“Well, there are groups who don’t believe they’re secure,” Thompson says. “They’re worried about the electronic machines and the ways that those can be manipulated. And we’re obviously going to hear from some groups who have done a lot of research about that.”

Snider will be among them.

“You know, good enough has been the enemy of perfect when it comes to election security,” Snider says, “because everybody has just rested on their laurels and said, ‘Oh, Kansas is a red state. We’re fine.’ No, we’re not. And to think that nobody is going to look at these security vulnerabilities and take advantage of them is naive.”

Snider’s concerns are shared by others across the country – including Johnson County Sheriff Calvin Hayden, who is investigating the county’s election system. Last year the CEO of election software company Konnech was arrested. The Los Angeles district attorney announced that personal information from the company’s PollChief system for managing and deploying poll workers was being stored on servers in the People’s Republic of China.

Charges have since been dismissed, but Johnson County poll workers’ information was caught up in the scandal. The county claimed it found “no evidence of malicious activity,” but nonetheless “transferred the PollChief election worker management system from Konnech Inc. to servers under Johnson County Government’s exclusive control.”

While coming to no conclusions, Snider does question the size of the Democrats’ surge in Johnson County – noting an 11% Republican-to-Democrat swing from the 2016 election to 2020, even as Trump surged in popularity among GOP voters – who held a 195,000 to 138,000 advantage in county registration.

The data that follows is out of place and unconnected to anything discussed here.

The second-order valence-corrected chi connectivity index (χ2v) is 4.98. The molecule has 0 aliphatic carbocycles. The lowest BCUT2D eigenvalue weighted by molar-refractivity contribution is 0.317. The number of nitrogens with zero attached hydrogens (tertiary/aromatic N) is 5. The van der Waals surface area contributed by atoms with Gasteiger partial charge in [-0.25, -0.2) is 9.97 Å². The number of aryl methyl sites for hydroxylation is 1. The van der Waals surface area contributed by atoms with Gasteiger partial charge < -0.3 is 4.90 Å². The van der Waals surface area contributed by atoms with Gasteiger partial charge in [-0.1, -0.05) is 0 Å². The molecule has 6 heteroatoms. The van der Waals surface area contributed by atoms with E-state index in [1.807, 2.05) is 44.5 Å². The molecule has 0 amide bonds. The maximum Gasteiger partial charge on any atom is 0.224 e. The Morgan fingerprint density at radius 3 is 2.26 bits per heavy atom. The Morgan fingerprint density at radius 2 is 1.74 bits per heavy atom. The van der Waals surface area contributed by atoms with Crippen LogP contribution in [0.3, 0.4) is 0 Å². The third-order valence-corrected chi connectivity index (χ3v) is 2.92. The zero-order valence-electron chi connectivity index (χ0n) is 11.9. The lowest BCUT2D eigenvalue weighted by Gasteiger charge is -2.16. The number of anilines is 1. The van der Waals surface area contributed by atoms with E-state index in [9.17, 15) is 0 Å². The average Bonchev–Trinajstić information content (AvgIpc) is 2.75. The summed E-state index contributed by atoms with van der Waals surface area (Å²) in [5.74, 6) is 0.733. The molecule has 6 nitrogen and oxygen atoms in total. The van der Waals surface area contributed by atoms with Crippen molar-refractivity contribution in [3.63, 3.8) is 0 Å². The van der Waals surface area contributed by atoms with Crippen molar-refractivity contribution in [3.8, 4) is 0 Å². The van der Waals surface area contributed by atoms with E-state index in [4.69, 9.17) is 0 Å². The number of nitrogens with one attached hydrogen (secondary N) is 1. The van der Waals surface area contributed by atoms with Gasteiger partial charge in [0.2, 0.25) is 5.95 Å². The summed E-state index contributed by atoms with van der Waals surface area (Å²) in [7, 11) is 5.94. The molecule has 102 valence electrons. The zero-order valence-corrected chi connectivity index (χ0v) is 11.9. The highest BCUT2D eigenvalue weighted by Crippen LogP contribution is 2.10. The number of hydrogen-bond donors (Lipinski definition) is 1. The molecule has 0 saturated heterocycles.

The Democrat presidential nominee won Johnson County for the first time in 114 years, Snider says.

“So, the outcomes are starting to look inorganic,” he adds.

Johnson County Commissioner Charlotte O’Hara says she is deeply concerned about the election integrity issues and what she says is her county colleagues’ animosity toward the sheriff’s probe.

“As an elected official, the most troubling aspect on the issue of election security is that, in an open investigation, the sheriff has been blocked from access to the electronics of Johnson County voting machines,” O’Hara wrote to the Heartlander.

“I have asked why law enforcement isn’t allowed access to every aspect of the machines when there is an open investigation into election security. The excuse is, this is proprietary information, trade secrets. And law enforcement isn’t exempt from that agreement in our contract with the vendor? 

“I question why any elected official would sign a contract with such restrictions.”

Like Thompson, O’Hara questions the wisdom of the county election commissioner’s decision to send out some 418,000 unsolicited pre-filled ballots – but also the Secretary of State’s tacit approval of it.

“The message they both appear to be sending is total disregard of many, many voters’ concern of election security,” O’Hara writes. “I will continue to speak about the advance ballot mailing and I will do what I can to advance the sheriff’s request for access to Johnson County’s electronic voting machines and any other information he needs to complete this open investigation.

“I will stand strong against any disparaging remarks from my colleagues on the (Board of County Commissioners) toward the sheriff’s investigation, which have already occurred, and I will stand strong against any attempt to defund his investigation on the security of our elections.”

Snider shares all those concerns and more. But he has one other overarching worry.

“Well, my biggest concern is that the Legislature, which has plenary constitutional power over our elections, has no authority. They have no say. They have no insights into how our elections are conducted.

“They’ve completely abdicated their constitutional responsibility to the executive branch. And when you get into the executive branch, they have abdicated their role in administration and enforcement to third-party for-profit contractors. Our entire elections are conducted by companies that make money off elections.

“That’s what the whole purpose of this special committee on elections is, is to appeal to the Legislature to take back (control) over the elections and conduct them in a manner that is free, fair and transparent.”


About The Author

Get News, the way it was meant to be:

Fair. Factual. Trustworthy.

  • This field is for validation purposes and should be left unchanged.